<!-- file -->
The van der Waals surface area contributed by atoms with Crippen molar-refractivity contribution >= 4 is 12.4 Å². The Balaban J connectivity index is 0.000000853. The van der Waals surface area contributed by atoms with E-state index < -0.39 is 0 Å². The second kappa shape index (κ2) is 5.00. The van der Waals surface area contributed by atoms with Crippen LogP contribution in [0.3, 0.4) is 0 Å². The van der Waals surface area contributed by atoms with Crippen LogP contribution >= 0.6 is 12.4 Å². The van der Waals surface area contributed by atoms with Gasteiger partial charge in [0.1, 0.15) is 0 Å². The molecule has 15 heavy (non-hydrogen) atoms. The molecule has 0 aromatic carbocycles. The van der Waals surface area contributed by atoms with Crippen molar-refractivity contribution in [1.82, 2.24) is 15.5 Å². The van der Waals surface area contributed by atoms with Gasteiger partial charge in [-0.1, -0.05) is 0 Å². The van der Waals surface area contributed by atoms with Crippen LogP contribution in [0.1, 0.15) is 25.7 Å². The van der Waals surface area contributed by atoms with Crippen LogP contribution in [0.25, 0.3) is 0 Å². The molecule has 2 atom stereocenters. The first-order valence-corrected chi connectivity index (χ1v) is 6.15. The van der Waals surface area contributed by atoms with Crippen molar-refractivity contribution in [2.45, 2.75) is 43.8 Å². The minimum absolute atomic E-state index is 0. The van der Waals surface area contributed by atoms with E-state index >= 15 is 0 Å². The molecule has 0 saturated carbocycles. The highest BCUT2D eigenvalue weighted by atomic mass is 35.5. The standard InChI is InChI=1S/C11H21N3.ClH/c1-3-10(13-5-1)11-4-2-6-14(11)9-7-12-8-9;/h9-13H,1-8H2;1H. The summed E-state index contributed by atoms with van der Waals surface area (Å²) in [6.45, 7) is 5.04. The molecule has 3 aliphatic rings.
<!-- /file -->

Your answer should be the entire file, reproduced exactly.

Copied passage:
The van der Waals surface area contributed by atoms with Crippen molar-refractivity contribution >= 4 is 12.4 Å². The Balaban J connectivity index is 0.000000853. The van der Waals surface area contributed by atoms with E-state index < -0.39 is 0 Å². The second kappa shape index (κ2) is 5.00. The van der Waals surface area contributed by atoms with Crippen LogP contribution in [0.3, 0.4) is 0 Å². The van der Waals surface area contributed by atoms with Crippen LogP contribution >= 0.6 is 12.4 Å². The van der Waals surface area contributed by atoms with Gasteiger partial charge in [0.1, 0.15) is 0 Å². The molecule has 15 heavy (non-hydrogen) atoms. The molecule has 0 aromatic carbocycles. The van der Waals surface area contributed by atoms with Crippen molar-refractivity contribution in [1.82, 2.24) is 15.5 Å². The van der Waals surface area contributed by atoms with Gasteiger partial charge in [-0.1, -0.05) is 0 Å². The van der Waals surface area contributed by atoms with Crippen LogP contribution in [0.1, 0.15) is 25.7 Å². The van der Waals surface area contributed by atoms with Crippen LogP contribution in [0.25, 0.3) is 0 Å². The molecule has 2 atom stereocenters. The first-order valence-corrected chi connectivity index (χ1v) is 6.15. The van der Waals surface area contributed by atoms with Crippen molar-refractivity contribution in [2.45, 2.75) is 43.8 Å². The minimum absolute atomic E-state index is 0. The van der Waals surface area contributed by atoms with E-state index >= 15 is 0 Å². The molecule has 0 saturated carbocycles. The highest BCUT2D eigenvalue weighted by atomic mass is 35.5. The standard InChI is InChI=1S/C11H21N3.ClH/c1-3-10(13-5-1)11-4-2-6-14(11)9-7-12-8-9;/h9-13H,1-8H2;1H. The summed E-state index contributed by atoms with van der Waals surface area (Å²) in [6.45, 7) is 5.04. The molecule has 3 aliphatic rings.